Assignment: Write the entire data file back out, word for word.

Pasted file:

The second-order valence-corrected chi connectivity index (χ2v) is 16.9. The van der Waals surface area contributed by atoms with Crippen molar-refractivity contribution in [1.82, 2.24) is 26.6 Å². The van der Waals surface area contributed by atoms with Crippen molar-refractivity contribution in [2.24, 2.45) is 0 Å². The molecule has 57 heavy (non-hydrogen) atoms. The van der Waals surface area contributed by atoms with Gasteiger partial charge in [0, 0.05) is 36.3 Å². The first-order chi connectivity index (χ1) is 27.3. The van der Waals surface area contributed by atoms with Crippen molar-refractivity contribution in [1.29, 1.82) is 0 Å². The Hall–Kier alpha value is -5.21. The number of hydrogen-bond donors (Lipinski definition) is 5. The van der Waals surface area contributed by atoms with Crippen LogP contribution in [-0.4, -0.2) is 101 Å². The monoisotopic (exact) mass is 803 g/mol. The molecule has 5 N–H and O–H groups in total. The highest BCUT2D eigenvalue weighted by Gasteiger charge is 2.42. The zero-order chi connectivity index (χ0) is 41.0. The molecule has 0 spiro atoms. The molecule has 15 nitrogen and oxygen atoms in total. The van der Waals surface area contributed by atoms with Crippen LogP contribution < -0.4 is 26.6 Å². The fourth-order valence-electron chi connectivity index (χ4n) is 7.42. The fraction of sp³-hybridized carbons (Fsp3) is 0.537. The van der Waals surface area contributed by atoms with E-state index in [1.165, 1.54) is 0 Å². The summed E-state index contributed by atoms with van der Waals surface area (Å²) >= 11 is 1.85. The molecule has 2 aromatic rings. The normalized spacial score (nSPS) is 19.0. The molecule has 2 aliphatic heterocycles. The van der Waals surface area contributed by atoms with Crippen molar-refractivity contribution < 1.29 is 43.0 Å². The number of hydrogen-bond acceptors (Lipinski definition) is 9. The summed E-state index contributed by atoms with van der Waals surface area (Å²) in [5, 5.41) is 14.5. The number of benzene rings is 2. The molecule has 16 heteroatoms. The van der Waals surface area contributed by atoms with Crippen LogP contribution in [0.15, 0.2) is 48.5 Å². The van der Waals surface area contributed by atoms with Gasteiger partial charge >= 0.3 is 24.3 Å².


The second-order valence-corrected chi connectivity index (χ2v) is 16.9. The van der Waals surface area contributed by atoms with Crippen molar-refractivity contribution in [1.82, 2.24) is 26.6 Å². The van der Waals surface area contributed by atoms with Crippen molar-refractivity contribution in [2.24, 2.45) is 0 Å². The molecule has 57 heavy (non-hydrogen) atoms. The van der Waals surface area contributed by atoms with Gasteiger partial charge in [0, 0.05) is 36.3 Å². The first-order chi connectivity index (χ1) is 27.3. The van der Waals surface area contributed by atoms with Crippen molar-refractivity contribution in [1.29, 1.82) is 0 Å². The Hall–Kier alpha value is -5.21. The number of hydrogen-bond donors (Lipinski definition) is 5. The van der Waals surface area contributed by atoms with Crippen LogP contribution in [-0.4, -0.2) is 101 Å². The monoisotopic (exact) mass is 803 g/mol. The molecule has 5 N–H and O–H groups in total. The highest BCUT2D eigenvalue weighted by Gasteiger charge is 2.42. The zero-order chi connectivity index (χ0) is 41.0. The molecule has 0 spiro atoms. The molecule has 15 nitrogen and oxygen atoms in total. The van der Waals surface area contributed by atoms with Crippen LogP contribution < -0.4 is 26.6 Å². The fourth-order valence-electron chi connectivity index (χ4n) is 7.42. The fraction of sp³-hybridized carbons (Fsp3) is 0.537. The van der Waals surface area contributed by atoms with E-state index in [1.165, 1.54) is 0 Å². The summed E-state index contributed by atoms with van der Waals surface area (Å²) >= 11 is 1.85. The molecule has 2 aromatic rings. The normalized spacial score (nSPS) is 19.0. The molecule has 2 aliphatic heterocycles. The van der Waals surface area contributed by atoms with Crippen molar-refractivity contribution < 1.29 is 43.0 Å². The number of hydrogen-bond acceptors (Lipinski definition) is 9. The summed E-state index contributed by atoms with van der Waals surface area (Å²) in [5, 5.41) is 14.5. The number of benzene rings is 2. The molecule has 16 heteroatoms. The van der Waals surface area contributed by atoms with Crippen LogP contribution in [0.15, 0.2) is 48.5 Å². The van der Waals surface area contributed by atoms with Gasteiger partial charge >= 0.3 is 24.3 Å².